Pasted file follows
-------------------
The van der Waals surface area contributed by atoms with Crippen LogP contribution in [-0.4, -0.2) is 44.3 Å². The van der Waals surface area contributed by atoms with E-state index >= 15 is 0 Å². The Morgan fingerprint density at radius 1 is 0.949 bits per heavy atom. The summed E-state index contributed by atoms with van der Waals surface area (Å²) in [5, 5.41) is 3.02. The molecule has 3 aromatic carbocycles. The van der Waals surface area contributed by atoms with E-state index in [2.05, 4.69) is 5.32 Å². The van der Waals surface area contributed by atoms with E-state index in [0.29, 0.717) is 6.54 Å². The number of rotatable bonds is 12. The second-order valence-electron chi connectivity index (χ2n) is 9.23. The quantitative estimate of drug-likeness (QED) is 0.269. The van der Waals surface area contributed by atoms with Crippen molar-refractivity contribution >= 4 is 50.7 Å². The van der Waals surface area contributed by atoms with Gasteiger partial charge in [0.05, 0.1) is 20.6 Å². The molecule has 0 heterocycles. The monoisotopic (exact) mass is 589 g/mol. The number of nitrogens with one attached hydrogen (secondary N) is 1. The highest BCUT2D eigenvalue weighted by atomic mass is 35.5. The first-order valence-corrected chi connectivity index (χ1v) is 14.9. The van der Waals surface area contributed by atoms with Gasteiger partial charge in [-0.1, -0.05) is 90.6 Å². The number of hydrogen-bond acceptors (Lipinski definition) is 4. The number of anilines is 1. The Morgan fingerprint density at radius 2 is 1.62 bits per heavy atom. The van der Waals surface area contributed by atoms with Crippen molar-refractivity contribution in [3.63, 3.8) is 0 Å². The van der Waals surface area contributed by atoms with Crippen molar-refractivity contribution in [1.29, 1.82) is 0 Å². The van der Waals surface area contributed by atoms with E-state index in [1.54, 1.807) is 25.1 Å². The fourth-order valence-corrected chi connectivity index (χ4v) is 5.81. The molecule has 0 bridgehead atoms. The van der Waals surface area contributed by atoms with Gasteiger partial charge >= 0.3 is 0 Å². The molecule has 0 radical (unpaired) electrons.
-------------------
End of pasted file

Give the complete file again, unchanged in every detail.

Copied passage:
The van der Waals surface area contributed by atoms with Crippen LogP contribution in [-0.4, -0.2) is 44.3 Å². The van der Waals surface area contributed by atoms with E-state index >= 15 is 0 Å². The Morgan fingerprint density at radius 1 is 0.949 bits per heavy atom. The summed E-state index contributed by atoms with van der Waals surface area (Å²) in [5, 5.41) is 3.02. The molecule has 3 aromatic carbocycles. The van der Waals surface area contributed by atoms with E-state index in [2.05, 4.69) is 5.32 Å². The van der Waals surface area contributed by atoms with E-state index in [0.29, 0.717) is 6.54 Å². The number of rotatable bonds is 12. The second-order valence-electron chi connectivity index (χ2n) is 9.23. The quantitative estimate of drug-likeness (QED) is 0.269. The van der Waals surface area contributed by atoms with Crippen molar-refractivity contribution >= 4 is 50.7 Å². The van der Waals surface area contributed by atoms with Gasteiger partial charge in [0.05, 0.1) is 20.6 Å². The molecule has 0 heterocycles. The monoisotopic (exact) mass is 589 g/mol. The number of nitrogens with one attached hydrogen (secondary N) is 1. The highest BCUT2D eigenvalue weighted by atomic mass is 35.5. The first-order valence-corrected chi connectivity index (χ1v) is 14.9. The van der Waals surface area contributed by atoms with Gasteiger partial charge in [-0.1, -0.05) is 90.6 Å². The number of hydrogen-bond acceptors (Lipinski definition) is 4. The number of anilines is 1. The Morgan fingerprint density at radius 2 is 1.62 bits per heavy atom. The van der Waals surface area contributed by atoms with Crippen molar-refractivity contribution in [3.63, 3.8) is 0 Å². The van der Waals surface area contributed by atoms with Crippen molar-refractivity contribution in [1.29, 1.82) is 0 Å². The van der Waals surface area contributed by atoms with E-state index in [1.54, 1.807) is 25.1 Å². The fourth-order valence-corrected chi connectivity index (χ4v) is 5.81. The molecule has 0 bridgehead atoms. The van der Waals surface area contributed by atoms with Gasteiger partial charge >= 0.3 is 0 Å². The molecule has 0 radical (unpaired) electrons.